Yet another success story comes from a social enterprise known as Embrace Innovations. From what started at Stanford Design School in the US as an idea to create a neonatal hypothermia that cost less than 1% of the price of an incubator, developed to a baby warmer when it was soon realised that costs was just one part of the problem, with shortage of highly skilled caregivers, inadequate power, and maintenance issues adding to the challenge.

Thus, to help millions of vulnerable babies in less developed countries, especially in areas where electricity is unreliable or equipment is scarce, infant warmers were developed.

Embrace Nest is an insulated pouch that is able to keep a low weight baby at a temperature of 37°C while Embrace Care is a completely non-electric baby warmer intended for home use.

Embrace uses the WarmPak, an innovative phasechange material to rapidly stabilise the temperature of an infant suffering from hypothermia, absorbing heat quickly and then releasing it over a long period of time.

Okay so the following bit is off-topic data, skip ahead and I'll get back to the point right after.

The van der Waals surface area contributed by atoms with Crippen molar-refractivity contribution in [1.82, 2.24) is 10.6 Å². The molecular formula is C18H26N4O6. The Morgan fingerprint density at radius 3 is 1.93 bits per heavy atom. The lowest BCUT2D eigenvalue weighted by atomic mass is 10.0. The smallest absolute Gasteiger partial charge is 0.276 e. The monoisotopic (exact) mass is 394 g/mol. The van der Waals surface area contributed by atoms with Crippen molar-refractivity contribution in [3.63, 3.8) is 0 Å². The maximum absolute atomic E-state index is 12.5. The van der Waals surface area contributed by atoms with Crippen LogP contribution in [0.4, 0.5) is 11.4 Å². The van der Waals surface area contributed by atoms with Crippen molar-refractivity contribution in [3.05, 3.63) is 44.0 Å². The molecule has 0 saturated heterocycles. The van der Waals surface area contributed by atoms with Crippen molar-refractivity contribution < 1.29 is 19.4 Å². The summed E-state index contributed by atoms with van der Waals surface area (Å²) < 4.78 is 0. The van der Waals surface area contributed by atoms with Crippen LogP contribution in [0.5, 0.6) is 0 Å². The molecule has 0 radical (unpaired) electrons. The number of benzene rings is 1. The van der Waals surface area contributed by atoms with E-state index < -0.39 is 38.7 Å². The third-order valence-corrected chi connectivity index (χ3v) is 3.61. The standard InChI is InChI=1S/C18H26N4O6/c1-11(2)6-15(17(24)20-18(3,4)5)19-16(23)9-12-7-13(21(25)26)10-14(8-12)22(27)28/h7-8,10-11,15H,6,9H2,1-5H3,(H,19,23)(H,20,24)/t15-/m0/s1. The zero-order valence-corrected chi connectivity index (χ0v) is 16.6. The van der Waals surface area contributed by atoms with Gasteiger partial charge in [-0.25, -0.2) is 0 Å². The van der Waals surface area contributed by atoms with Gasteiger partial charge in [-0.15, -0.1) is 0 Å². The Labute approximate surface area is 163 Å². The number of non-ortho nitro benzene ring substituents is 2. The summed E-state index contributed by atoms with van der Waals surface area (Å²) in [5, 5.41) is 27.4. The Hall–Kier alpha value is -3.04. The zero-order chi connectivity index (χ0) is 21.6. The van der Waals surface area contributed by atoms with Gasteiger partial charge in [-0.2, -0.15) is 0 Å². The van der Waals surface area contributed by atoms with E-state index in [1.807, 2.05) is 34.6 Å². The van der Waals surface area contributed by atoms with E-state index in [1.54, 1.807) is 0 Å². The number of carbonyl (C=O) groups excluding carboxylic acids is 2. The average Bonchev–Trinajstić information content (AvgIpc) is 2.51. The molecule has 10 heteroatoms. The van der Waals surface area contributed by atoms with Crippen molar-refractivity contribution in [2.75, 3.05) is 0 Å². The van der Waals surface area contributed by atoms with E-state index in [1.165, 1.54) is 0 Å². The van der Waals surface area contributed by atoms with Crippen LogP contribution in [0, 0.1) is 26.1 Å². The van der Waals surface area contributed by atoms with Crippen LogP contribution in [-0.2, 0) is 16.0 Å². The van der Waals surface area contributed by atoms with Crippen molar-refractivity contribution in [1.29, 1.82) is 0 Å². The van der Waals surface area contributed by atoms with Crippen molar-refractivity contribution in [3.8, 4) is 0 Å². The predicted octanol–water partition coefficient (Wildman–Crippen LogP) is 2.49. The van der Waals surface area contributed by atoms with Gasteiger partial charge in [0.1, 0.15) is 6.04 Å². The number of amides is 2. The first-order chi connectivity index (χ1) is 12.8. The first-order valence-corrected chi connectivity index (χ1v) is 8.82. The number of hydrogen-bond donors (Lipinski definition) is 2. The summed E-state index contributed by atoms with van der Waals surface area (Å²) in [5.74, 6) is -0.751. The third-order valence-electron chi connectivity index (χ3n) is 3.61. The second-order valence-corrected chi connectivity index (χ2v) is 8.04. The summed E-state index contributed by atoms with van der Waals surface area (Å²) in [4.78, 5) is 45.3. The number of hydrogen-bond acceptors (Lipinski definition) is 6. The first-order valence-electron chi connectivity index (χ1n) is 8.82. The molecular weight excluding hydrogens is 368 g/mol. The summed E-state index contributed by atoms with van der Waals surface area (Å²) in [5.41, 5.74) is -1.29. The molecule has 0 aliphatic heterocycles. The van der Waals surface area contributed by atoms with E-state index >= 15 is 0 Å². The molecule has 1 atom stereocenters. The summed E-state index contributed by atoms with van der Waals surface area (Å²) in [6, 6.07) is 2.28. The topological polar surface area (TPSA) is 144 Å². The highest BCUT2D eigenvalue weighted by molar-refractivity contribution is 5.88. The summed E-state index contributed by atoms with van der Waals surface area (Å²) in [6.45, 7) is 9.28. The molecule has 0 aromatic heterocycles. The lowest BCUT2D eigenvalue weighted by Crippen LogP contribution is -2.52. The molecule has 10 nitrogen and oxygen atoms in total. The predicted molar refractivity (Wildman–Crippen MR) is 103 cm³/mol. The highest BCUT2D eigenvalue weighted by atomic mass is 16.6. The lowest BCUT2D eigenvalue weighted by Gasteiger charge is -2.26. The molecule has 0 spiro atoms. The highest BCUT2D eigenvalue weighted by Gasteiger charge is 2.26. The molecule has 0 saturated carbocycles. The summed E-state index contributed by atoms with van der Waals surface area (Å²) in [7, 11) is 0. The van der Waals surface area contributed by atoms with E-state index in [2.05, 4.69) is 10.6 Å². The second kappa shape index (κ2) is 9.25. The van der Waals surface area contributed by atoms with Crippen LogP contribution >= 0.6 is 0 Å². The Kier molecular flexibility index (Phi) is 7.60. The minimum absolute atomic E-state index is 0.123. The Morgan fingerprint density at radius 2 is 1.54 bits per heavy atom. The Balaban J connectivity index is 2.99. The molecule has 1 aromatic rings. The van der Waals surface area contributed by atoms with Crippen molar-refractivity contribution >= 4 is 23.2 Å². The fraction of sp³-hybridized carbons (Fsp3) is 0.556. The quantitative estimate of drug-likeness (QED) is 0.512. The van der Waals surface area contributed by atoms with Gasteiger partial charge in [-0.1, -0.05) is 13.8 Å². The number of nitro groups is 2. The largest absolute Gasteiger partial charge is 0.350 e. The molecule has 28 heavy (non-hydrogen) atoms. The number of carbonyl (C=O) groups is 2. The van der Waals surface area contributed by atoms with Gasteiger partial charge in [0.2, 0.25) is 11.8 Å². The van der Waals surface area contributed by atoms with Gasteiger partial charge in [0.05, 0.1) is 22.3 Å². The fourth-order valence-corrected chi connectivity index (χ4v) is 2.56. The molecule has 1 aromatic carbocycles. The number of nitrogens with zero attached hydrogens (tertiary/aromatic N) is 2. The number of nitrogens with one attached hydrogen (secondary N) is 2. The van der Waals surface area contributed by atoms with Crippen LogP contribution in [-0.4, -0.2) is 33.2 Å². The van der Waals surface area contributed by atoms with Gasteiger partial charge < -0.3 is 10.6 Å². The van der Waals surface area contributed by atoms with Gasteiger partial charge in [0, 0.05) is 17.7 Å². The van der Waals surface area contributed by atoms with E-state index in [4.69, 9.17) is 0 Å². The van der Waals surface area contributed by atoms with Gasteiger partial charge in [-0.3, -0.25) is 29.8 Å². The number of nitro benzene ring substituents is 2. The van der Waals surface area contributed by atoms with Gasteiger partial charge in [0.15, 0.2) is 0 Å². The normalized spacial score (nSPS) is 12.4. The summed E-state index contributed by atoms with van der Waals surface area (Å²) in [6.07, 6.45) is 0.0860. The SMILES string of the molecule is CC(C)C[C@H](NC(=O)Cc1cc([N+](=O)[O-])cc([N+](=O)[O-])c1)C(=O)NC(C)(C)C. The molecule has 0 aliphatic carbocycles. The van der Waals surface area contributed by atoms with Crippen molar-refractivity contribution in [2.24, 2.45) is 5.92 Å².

Three components are incorporated in the design of the warmer: a sleeping bag, a pouch of phase-change material, and an electric heater to warm the pouch.

In conclusion, it can be seen that various efforts have been exerted into simplifying technologies and lowering costs, while maintaining the quality results that they deliver.

Advocates of low-cost healthcare have helped in bringing frugal innovation concepts, which are usually low-cost medical devices specially designed for low and middle-income economies, to fruition.

Asia improvises with low-cost healthcare; mHealth to emerge

Healthcare spending in Asia Pacific was estimated at about US$1.34 trillion in 2013 and is expected to grow at a CAGR of 10.5% over the next five years to reach US$2.21 trillion in 2018. While the region is going through major regulatory transitions where patient access and reduction of costs are paramount, there are major transformations expected to impact the charter on growth for companies in the future, says Frost & Sullivan in its healthcare report.